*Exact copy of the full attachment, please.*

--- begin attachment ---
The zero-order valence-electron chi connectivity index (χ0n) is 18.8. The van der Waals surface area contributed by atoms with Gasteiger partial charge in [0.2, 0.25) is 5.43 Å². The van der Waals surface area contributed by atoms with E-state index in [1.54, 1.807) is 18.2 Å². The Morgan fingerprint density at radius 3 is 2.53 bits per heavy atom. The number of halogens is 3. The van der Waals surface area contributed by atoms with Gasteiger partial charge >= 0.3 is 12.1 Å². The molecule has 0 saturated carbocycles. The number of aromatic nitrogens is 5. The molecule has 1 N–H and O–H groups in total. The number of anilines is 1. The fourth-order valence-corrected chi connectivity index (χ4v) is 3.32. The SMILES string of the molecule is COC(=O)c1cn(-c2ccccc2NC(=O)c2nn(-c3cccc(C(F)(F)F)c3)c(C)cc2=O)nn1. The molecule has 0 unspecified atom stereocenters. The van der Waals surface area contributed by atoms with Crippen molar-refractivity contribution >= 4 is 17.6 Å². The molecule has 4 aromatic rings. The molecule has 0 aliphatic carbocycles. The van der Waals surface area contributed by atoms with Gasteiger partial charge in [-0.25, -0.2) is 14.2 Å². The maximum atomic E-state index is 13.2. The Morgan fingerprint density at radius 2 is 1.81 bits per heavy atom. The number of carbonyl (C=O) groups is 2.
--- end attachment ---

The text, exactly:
The zero-order valence-electron chi connectivity index (χ0n) is 18.8. The van der Waals surface area contributed by atoms with Gasteiger partial charge in [0.2, 0.25) is 5.43 Å². The van der Waals surface area contributed by atoms with E-state index in [1.54, 1.807) is 18.2 Å². The Morgan fingerprint density at radius 3 is 2.53 bits per heavy atom. The number of halogens is 3. The van der Waals surface area contributed by atoms with Gasteiger partial charge >= 0.3 is 12.1 Å². The molecule has 0 saturated carbocycles. The number of aromatic nitrogens is 5. The molecule has 1 N–H and O–H groups in total. The number of anilines is 1. The fourth-order valence-corrected chi connectivity index (χ4v) is 3.32. The SMILES string of the molecule is COC(=O)c1cn(-c2ccccc2NC(=O)c2nn(-c3cccc(C(F)(F)F)c3)c(C)cc2=O)nn1. The molecule has 0 unspecified atom stereocenters. The van der Waals surface area contributed by atoms with Crippen molar-refractivity contribution >= 4 is 17.6 Å². The molecule has 4 aromatic rings. The molecule has 0 aliphatic carbocycles. The van der Waals surface area contributed by atoms with Gasteiger partial charge in [-0.25, -0.2) is 14.2 Å². The maximum atomic E-state index is 13.2. The Morgan fingerprint density at radius 2 is 1.81 bits per heavy atom. The number of carbonyl (C=O) groups is 2.